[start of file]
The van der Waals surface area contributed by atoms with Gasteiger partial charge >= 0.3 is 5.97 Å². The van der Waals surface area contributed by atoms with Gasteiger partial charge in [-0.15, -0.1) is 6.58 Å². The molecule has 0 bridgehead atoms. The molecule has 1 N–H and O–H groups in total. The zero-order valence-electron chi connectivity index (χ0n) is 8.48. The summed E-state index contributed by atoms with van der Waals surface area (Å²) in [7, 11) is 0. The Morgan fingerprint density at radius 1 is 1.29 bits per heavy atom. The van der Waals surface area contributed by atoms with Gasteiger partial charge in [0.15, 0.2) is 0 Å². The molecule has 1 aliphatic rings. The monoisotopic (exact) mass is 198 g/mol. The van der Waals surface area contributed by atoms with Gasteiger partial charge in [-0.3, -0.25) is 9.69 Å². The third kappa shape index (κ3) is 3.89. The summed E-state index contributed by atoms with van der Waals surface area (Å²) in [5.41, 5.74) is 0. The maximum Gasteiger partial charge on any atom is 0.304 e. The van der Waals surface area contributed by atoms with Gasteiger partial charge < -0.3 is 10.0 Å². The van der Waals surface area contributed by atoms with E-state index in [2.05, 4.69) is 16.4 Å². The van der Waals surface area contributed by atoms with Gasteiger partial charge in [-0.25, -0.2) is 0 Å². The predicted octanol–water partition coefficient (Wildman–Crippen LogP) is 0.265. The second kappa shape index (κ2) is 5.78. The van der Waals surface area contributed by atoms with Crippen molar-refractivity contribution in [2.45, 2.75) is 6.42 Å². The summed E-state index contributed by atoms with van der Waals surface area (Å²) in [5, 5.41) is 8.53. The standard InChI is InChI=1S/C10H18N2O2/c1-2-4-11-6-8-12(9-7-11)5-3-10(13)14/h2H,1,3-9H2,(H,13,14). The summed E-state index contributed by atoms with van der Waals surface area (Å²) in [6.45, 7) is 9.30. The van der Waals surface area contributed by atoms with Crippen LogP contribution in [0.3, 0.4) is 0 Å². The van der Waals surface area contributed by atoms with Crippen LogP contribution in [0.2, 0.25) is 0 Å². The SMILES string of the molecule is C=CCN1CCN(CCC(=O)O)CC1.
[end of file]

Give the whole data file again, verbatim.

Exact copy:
The van der Waals surface area contributed by atoms with Gasteiger partial charge >= 0.3 is 5.97 Å². The van der Waals surface area contributed by atoms with Gasteiger partial charge in [-0.15, -0.1) is 6.58 Å². The molecule has 0 bridgehead atoms. The molecule has 1 N–H and O–H groups in total. The zero-order valence-electron chi connectivity index (χ0n) is 8.48. The summed E-state index contributed by atoms with van der Waals surface area (Å²) in [7, 11) is 0. The Morgan fingerprint density at radius 1 is 1.29 bits per heavy atom. The van der Waals surface area contributed by atoms with Gasteiger partial charge in [0.15, 0.2) is 0 Å². The molecule has 1 aliphatic rings. The monoisotopic (exact) mass is 198 g/mol. The van der Waals surface area contributed by atoms with Gasteiger partial charge in [-0.3, -0.25) is 9.69 Å². The third kappa shape index (κ3) is 3.89. The summed E-state index contributed by atoms with van der Waals surface area (Å²) in [5.41, 5.74) is 0. The maximum Gasteiger partial charge on any atom is 0.304 e. The van der Waals surface area contributed by atoms with Gasteiger partial charge < -0.3 is 10.0 Å². The van der Waals surface area contributed by atoms with E-state index in [2.05, 4.69) is 16.4 Å². The van der Waals surface area contributed by atoms with Gasteiger partial charge in [-0.25, -0.2) is 0 Å². The predicted octanol–water partition coefficient (Wildman–Crippen LogP) is 0.265. The second kappa shape index (κ2) is 5.78. The van der Waals surface area contributed by atoms with Crippen molar-refractivity contribution in [2.45, 2.75) is 6.42 Å². The summed E-state index contributed by atoms with van der Waals surface area (Å²) in [5, 5.41) is 8.53. The standard InChI is InChI=1S/C10H18N2O2/c1-2-4-11-6-8-12(9-7-11)5-3-10(13)14/h2H,1,3-9H2,(H,13,14). The summed E-state index contributed by atoms with van der Waals surface area (Å²) in [6.45, 7) is 9.30. The van der Waals surface area contributed by atoms with Crippen LogP contribution in [0.3, 0.4) is 0 Å². The van der Waals surface area contributed by atoms with Crippen LogP contribution in [0.2, 0.25) is 0 Å². The SMILES string of the molecule is C=CCN1CCN(CCC(=O)O)CC1.